The causes of a head crash

Head crashes are the most common form of lost data on a hard drive. If a loud screeching noise is heard from the computer and access is lost, then almost certainly a head crash has been experienced on the hard drive. There are other circumstances that can cause a similar noise but will not necessarily result in the user being locked out of their computer. A failure of the fan which cools the devices may also cause a screeching noise if a moving part within the fan fails.

There are several moving parts within a hard drive. Magnetic coated disks or platters store the data and read/write heads float on a cushion of air a few micro meters above the surface of these disks. Rotating at speeds of typically 10,000RPM, these heads pivot over the surface of the disks.

Hard disks are manufactured in clean rooms, which ensures that debris or dust within the drive is kept to a minmum. In addition to this, the parts are cleaned in ultrasonic baths to ensure no unwanted grease or contamination is present during assembly.

These essential precautions are necessary during manufacture as any particle of debris no matter how small can get trapped between the head and rotating platter, causing the head to hit the surface of the rotating disk. The head will cause more debris to be scraped off the surface of the disk, resulting in the head digging into the disk surface and causing a head crash. This is the screeching noise that you hear.

Sometimes a very low clicking noise may be heard which may indicate that a major head crash is pending. If this sound is heard immediately turn off the computer and seek advice before a more serious head crash occurs.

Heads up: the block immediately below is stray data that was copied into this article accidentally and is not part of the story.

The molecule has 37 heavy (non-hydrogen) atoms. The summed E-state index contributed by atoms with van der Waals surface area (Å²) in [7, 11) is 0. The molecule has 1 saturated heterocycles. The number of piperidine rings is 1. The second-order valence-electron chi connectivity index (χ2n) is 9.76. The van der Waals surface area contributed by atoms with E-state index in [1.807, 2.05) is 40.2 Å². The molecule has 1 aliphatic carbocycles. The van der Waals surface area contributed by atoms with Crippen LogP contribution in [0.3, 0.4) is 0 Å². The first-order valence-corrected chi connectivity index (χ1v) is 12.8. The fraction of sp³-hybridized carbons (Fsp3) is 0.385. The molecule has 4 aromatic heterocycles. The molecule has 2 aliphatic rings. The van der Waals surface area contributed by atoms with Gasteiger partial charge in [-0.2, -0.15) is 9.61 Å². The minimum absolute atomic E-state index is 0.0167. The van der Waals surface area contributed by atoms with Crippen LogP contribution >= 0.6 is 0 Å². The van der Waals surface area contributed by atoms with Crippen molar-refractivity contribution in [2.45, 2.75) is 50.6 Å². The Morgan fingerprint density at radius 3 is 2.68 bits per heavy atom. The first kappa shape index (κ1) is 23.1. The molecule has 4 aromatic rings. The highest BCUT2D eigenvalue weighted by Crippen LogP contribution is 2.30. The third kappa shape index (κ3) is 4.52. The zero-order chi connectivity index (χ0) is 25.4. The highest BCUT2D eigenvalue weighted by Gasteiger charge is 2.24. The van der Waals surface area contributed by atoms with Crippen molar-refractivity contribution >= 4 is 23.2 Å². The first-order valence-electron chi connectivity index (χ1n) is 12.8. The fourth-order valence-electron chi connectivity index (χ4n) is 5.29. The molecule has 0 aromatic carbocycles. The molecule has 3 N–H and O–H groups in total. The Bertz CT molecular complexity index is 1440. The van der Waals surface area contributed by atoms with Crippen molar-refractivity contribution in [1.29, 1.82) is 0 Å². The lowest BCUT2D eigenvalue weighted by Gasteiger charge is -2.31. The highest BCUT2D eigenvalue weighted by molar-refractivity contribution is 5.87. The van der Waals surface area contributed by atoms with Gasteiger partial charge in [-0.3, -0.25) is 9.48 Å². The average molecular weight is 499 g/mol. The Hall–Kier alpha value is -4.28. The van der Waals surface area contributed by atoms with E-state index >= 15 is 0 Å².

There are several causes of head crashes. If the drive is reaching its end of life, partials wear off some of the moving parts. On a well designed and manufactured drive, this may take many years. Often drives will continue to function for well for over 10 years.

If the drive has been badly treated by excessive temperature fluctuation, perhaps located close to a radiator, boiler, or air conditioning unit - this will cause excessive expansion and contraction of the delicate parts within the drive causing a premature failure. Mechanical shock such as dropping the drive of placing it near large vibrating machinery will also disturb these delicate rotating parts again causing the heads to dig into the surface of the disks.

Strong magnetic fields from large motors and generators, permanent magnets and even medical and industrial scanner such as MRI scanners used in hospitals will also influence the magnetic parts within the drive. These external strong magnetic fields may also disturb the magnetic partials coated on the surface of the disks thus resulting in data loss.

Although the hard drive is sealed during manufacture for dust and debris ingress, any contamination which is sucked into the computer enclosure will slowly block up the airways which keep the computer and hard drive operating at the correct temperature.

It is important that all of the above is understood by the person who installs the computer as well as the users so that they ensure that it is positioned in a suitable location away from vibration, fluctuations in temperature, shock, strong magnetic fields and dust contamination.

If data is lost from a head crash or any other hard drive failure all is not lost. Once a head crash is suspected immediately switch off the computer and seek advice from a professional data recovery company. Data Recovery Specialists Ltd. have an enviable record of recovering data from hard drive crashes.